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by Michael Crane

To the young man who left his dreams at home.

My father left my mother today. He caught a taxi to the airport and boarded a plane to Mexico. This confused my mother as she didn’t believe he knew anyone there. I was my parent’s only child and close to my father as any daughter could be. I stayed with my mother for six weeks. “Why did he leave? Why did he go there?” my mother always asked me but I didn’t know the answers to her questions. I visited the Men’s Club at the End of the World where my father often went to play poker and bridge with his friends. All of them were tight lipped except for Jim, the bar man. He used to let me sit on his lap when I was five years old and he confided in me a little. He told me that maybe my parents should never have married because my father always dreamed of owning a fishing boat. I didn’t know if that was true or not. A few weeks later I was cleaning out my fathers’ things in the attic. I came across a box of books about boats and fishing. There was also a box of old forty-five records and I played some of them on the old record player downstairs. There was one song called ‘Jamaica farewell’ sung by Harry Belafonte. My mother joined me in the lounge room and told me it was my father’s favourite song when he was growing up. Later after dinner we sat together on the chairs on the veranda and my mother said she now knew where my father was. I think I know too. I can picture him standing on the deck of a small fishing boat looking up at the same moon my mother and I now were watching.

From the woman

on the train taking

to a stranger.




by Michael Crane

Dear Albert Einstein and your love machine.

I met a man with a golden voice tonight. I am a literary agent and one of my clients was getting married. Theirs was an unconventional wedding. They had hired a restaurant beside the river and had prepared a stage for the band to play after dinner. A celebrant was hired and after they exchanged their vows, a friend of theirs read a poem by Gregory Corso proclaiming that lovers should denounce tradition and rebel together against the world. He had a deep husky voice and I noticed every single woman in the room watching him intently. Later I walked to his table and talked to him and he said he was a writer but didn’t want to talk shop. He asked me to dance. When we got to the dance floor, several other women got up to dance close to us and were all looking at him. They were all beautiful. I didn’t think I could compete with them and I walked out into the cool night and sat on the pier. I could smell the water below and watched the lights from the city buildings reflecting on the water. I felt someone tap me on the shoulder and he sat down beside me. We spoke for a little while and he told me how his father used to take him swimming in a river when he was a young child. It reminded me when we lived on the bank of the Clarence River and when I was young my father would row my mother and I across to the other side. We kissed for a moment and I let him take me home and as we left the wedding and walked to the car I could hear the music from the band echo in the night.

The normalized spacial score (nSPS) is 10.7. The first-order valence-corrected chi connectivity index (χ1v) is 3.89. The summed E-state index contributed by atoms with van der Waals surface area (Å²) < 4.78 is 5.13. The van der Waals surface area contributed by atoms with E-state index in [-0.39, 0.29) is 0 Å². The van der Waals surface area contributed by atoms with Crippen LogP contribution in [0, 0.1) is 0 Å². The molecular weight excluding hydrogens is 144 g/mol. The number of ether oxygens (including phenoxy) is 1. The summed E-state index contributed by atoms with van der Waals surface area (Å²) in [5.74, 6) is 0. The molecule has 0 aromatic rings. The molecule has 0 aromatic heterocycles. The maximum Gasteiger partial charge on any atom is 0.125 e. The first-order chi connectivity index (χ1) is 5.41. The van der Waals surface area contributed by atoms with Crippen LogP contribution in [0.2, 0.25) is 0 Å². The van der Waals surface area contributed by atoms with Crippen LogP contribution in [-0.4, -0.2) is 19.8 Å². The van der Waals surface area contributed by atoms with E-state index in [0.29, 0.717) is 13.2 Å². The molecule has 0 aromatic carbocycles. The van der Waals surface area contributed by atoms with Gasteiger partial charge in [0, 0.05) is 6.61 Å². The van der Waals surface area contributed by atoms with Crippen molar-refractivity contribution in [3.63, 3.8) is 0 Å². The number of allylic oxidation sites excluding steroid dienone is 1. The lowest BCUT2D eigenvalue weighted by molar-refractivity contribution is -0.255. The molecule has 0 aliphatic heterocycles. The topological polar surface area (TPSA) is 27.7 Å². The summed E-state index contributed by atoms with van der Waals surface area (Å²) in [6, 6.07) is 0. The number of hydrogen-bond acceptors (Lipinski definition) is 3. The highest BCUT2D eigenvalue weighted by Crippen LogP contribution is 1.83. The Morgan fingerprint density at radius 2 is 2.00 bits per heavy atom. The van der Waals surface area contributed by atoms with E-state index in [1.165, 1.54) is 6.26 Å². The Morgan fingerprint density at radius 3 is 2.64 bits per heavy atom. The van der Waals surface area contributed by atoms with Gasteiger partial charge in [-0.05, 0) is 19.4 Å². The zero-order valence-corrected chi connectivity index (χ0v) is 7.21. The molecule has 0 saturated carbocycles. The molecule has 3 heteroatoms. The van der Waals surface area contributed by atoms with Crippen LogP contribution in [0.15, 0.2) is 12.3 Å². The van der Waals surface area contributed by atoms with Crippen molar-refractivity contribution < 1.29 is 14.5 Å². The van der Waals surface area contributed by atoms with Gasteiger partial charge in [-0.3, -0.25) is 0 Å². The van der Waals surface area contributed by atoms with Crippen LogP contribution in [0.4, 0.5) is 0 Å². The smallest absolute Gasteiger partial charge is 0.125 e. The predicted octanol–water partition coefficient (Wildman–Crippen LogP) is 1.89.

Cordially yours,

the independent woman

with the need for love.




by Michael Crane

To the obese woman in the dress shop trying on a bikini.

Karen was concerned when Mark suggested they go the casino. He used to be a professional gambler who lost a lot of money on the horses. She made him promise to stop his habit and settle down with her. ‘It’s okay,’ Mark said, ‘I’ll just play a little black jack and then I’ll take you for dinner at one of those restaurants at the Casino. When they got there he headed straight for the fifty-dollar table in the blackjack ring. He won a little at first and Mark told Karen that she was bringing him good luck. Slowly he began to lose and within an hour he had lost fifteen hundred dollars and she asked him to stop and take her to dinner as he promised. ‘Okay honey just one more hand,” Mark said. He bet big on this deal and was given a jack and an eight but the dealer had two tens. Mark took a punt and asked for another card and received a three. ‘Now can we go” snapped Karen. Mark looked up to her and smiled. ‘Karen my luck has turned, I’m going to play for a little longer.’ His wife walked away from the table and through the sliding doors and hailed a taxi. She took off her wedding ring and stood there for several minutes trying to decide if she would throw it in the bin beside her.

From the smiling croupier

with four ace of hearts

in his breast pocket



About Author:

Michael Frank Crane

Michael Crane lives in Melbourne and has been widely published in Australian Journals and newspapers and a small smattering of US magazines. 

His literary heroes include JD Salinger, Charles Bukowski, Richard Brautigan, Margaret Attwood, Elmore Leonard and Barry Yougrau.


The River

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